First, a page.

Bubble of Froth

Demonization is natural and can even be enjoyable, particularly in the hands of someone who is sharp-witted, sharp-tongued, a great writer, or rhetorical speaker. Many of us love to throw sharp jabs, flip and cutting remarks, or witty rebuttals to those whose positions seem indefensible to us. Especially in the age of social media, when we no longer have to type up a letter to the editor, get a stamp, start the walk to the mailbox, and…. oh, never mind, it passed.

And there are certainly despicable people who knowingly exploit fear for their own gain — political or monetary, particularly in the media and politics. But most ordinary people, and even some in media and politics are just afraid themselves, just like we all are to varying degrees. Most of what is bad in life is motivated by fear and insecurity. For example, the person who seemed most fearful in that video from Minnesota was the cop who did the killing. His screams were haunting. Is it okay to feel bad for him? To wonder what the hell it must be like to realize you have done something like taking another person’s life out of fear? He screams empty attempts at rationalization and Diamond Reynolds is like the calm voice of his/our conscience, somberly informing him what he just did. Of course, the real tragedy was for the victims. The cop gets to go on with his life, if he can manage. From the sounds on that tape, I am not so sure.

Not to draw a straight line from the cop’s rationalizations. But in the fallout, with the Black Lives Matter movement getting dismissed by “all” or “blue lives matter” counter-sloganeering, and then with yet another Lone American Gunman taking the lives of five police officers, we find ourselves heading back to our respective corners and habitually reactionary stances. We all try to rationalize our positions, many formulated out of fear. We find ourselves correct and righteous sometimes and incorrect and shamed many other times. Then we dig deeper into our respective foxholes. So then we are left with people on either sides of a battleground. And instead of trying to do the hard work toward progress and mutual agreement — which is almost always slow, incremental, and usually tedious and frustrating, at best leading to mediocre compromise — we go for the short edorphin-stimulating blasts of being “right.” More “likes!”

This was no more evident than in the Democratic primaries this year. It was understandable; finally, after years of the left getting pushed to the center and then the center-right, the more idealistic left of us saw promise of moving the needle toward the sort of true Dem ideals thought to be left behind during the hangover of the Great Society, if not largely forgotten after the New Deal saved the country. But the reality is that the country seems far off from being that far left — or right — again, unless another Great Depression or world war comes along, God help us. Meanwhile, people who are ostensibly on the same “side,” who agree on 90%+ of issues great and small, started belittling each other and demonizing the other’s fave for nominee of the party. Rational discussion becomes passionate and bitterly personal disagreement.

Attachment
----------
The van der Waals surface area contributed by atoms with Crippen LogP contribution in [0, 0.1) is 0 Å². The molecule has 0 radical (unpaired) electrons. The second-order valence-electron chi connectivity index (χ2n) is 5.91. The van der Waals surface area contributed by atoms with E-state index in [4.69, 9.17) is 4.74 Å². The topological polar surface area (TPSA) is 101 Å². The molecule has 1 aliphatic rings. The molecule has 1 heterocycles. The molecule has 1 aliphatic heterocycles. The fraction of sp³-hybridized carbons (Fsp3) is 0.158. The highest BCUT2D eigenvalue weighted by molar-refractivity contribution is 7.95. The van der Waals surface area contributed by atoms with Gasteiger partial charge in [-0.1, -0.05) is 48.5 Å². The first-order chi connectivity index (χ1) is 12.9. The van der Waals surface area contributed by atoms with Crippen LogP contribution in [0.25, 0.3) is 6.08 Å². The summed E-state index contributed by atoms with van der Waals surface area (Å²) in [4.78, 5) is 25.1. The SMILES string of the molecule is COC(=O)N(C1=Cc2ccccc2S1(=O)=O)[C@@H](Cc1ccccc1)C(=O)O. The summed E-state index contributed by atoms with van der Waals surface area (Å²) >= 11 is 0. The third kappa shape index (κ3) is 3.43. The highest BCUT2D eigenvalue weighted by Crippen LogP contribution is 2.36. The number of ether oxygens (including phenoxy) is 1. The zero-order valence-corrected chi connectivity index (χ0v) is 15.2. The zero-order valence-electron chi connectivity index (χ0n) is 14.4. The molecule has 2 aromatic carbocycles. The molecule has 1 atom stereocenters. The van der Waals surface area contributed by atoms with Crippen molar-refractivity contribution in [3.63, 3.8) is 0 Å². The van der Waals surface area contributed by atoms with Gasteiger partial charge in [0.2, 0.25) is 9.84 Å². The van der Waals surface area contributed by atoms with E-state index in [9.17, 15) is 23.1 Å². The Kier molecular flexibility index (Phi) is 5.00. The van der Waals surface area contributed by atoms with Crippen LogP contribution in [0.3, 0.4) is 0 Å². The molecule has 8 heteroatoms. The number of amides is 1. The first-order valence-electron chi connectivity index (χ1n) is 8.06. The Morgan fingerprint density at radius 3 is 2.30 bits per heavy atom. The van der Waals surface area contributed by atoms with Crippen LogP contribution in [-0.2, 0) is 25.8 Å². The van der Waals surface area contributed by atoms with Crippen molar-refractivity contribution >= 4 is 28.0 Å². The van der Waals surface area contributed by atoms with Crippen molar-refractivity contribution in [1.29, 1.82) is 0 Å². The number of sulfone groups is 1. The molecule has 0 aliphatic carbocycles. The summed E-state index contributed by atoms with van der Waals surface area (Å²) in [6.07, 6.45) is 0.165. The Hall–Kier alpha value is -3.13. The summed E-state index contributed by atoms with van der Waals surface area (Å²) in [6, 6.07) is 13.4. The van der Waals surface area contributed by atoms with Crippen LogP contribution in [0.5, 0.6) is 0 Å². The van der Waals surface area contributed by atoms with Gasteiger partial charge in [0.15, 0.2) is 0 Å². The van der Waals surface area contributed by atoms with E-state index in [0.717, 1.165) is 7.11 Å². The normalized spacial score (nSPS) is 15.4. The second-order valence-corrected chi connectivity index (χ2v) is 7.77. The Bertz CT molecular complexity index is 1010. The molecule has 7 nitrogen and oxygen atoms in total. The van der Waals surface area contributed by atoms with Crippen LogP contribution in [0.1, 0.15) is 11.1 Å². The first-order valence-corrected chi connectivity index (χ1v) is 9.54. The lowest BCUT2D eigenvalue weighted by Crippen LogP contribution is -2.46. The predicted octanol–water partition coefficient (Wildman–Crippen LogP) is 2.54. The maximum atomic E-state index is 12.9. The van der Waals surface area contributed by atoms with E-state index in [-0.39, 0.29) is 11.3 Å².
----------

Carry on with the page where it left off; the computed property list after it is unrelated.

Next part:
I listened a bit today to extreme right wing radio on WRKO in Boston today. I do it sometimes like I am picking a scab. And I hate myself after. But I don’t recommend it to anyone because it is precisely the worst of the worst exploitative and dishonest media you will find. And listening in to in order find satisfaction in being “right” over those ignorant callers is a base objective. In doing so, I was reminded of just how polarized so many important discussions have gotten in this era — not just “them,” but also “us.”. Sure, we can blame it on the early success of such right wing radio, which lead to the extremely successful Fox News and, as a less successful reaction, MSNBC (I understand it is not a perfect analog for the left to what Fox is to the right, but reactionary and schtick it often is) and the biting and deeply necessary satire of the Daily Show and its spawn

We all feel beaten down. But beat on against the tide we must. I bet pretty much all of us have relatives and friends that we love who are on the other side our political, religious, and other strongly-held beliefs. I am as guilty as anyone in reducing complicated issues to social media posts. How can someone I otherwise respect vote for Tump? How can anyone support the NRA and a fraudulent interpretation of the Second Amendment that results in ongoing carnage? I have only a vague idea or two. But that is better than having my default “no fucking idea” and writing them off — unless they truly are hopelessly unreformed and hateful racists, of course. And I am not connected to any of those, I hope. But some are indeed very afraid, Fox News on all the time making them even more fearful. But I am trying to understand, just as I did during the post-9-11-Bush Dark Ages. If we don’t understand we get further polarized. And I have seen politics ostracize close members of my own family to their death, literally.

And as my family and I are readying ourselves for a week-long vacation together abroad, during one of the more tumultuous times in our modern history, I just want to go, escape, and enjoy the company of others, to laugh, see another part of the world, and have a great time. I would rather not discuss anything like the above because understanding on some issues usually seems like such a hopeless goal. But I will do my best to remain open and compassionate, as I hope to do in all manner of my life. For, as the Buddha or some other wiseass said, “it is all a bubble of froth.”

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